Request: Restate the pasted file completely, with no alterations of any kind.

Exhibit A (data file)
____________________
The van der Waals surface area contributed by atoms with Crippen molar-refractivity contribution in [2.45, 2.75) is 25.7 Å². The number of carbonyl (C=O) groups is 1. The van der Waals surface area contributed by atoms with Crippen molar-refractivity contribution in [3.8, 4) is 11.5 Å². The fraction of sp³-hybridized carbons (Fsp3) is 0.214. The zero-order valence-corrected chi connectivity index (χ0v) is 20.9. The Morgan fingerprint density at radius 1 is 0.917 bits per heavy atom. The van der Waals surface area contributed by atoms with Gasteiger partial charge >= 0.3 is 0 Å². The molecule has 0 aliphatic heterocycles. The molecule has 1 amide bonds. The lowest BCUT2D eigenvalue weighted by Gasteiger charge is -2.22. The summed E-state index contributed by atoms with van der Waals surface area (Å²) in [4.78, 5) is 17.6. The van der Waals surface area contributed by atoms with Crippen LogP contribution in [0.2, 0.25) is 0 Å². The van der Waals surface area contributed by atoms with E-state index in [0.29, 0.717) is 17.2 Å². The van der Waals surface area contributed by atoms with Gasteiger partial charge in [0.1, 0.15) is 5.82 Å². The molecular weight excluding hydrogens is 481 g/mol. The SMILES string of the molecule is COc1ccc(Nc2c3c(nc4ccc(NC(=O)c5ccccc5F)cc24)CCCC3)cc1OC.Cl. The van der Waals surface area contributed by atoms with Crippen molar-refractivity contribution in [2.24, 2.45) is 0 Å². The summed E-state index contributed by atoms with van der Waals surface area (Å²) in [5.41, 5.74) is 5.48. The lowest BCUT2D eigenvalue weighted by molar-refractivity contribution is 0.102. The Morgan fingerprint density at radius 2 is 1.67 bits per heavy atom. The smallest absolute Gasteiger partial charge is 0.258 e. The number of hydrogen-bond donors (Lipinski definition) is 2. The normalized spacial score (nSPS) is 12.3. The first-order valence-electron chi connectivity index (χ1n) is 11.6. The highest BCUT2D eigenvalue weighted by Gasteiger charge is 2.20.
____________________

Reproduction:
The van der Waals surface area contributed by atoms with Crippen molar-refractivity contribution in [2.45, 2.75) is 25.7 Å². The number of carbonyl (C=O) groups is 1. The van der Waals surface area contributed by atoms with Crippen molar-refractivity contribution in [3.8, 4) is 11.5 Å². The fraction of sp³-hybridized carbons (Fsp3) is 0.214. The zero-order valence-corrected chi connectivity index (χ0v) is 20.9. The Morgan fingerprint density at radius 1 is 0.917 bits per heavy atom. The van der Waals surface area contributed by atoms with Gasteiger partial charge >= 0.3 is 0 Å². The molecule has 0 aliphatic heterocycles. The molecule has 1 amide bonds. The lowest BCUT2D eigenvalue weighted by Gasteiger charge is -2.22. The summed E-state index contributed by atoms with van der Waals surface area (Å²) in [4.78, 5) is 17.6. The van der Waals surface area contributed by atoms with Crippen LogP contribution in [0.2, 0.25) is 0 Å². The van der Waals surface area contributed by atoms with E-state index in [0.29, 0.717) is 17.2 Å². The van der Waals surface area contributed by atoms with Gasteiger partial charge in [0.1, 0.15) is 5.82 Å². The molecular weight excluding hydrogens is 481 g/mol. The SMILES string of the molecule is COc1ccc(Nc2c3c(nc4ccc(NC(=O)c5ccccc5F)cc24)CCCC3)cc1OC.Cl. The van der Waals surface area contributed by atoms with Crippen molar-refractivity contribution in [2.24, 2.45) is 0 Å². The summed E-state index contributed by atoms with van der Waals surface area (Å²) in [5.41, 5.74) is 5.48. The lowest BCUT2D eigenvalue weighted by molar-refractivity contribution is 0.102. The Morgan fingerprint density at radius 2 is 1.67 bits per heavy atom. The smallest absolute Gasteiger partial charge is 0.258 e. The number of hydrogen-bond donors (Lipinski definition) is 2. The normalized spacial score (nSPS) is 12.3. The first-order valence-electron chi connectivity index (χ1n) is 11.6. The highest BCUT2D eigenvalue weighted by Gasteiger charge is 2.20.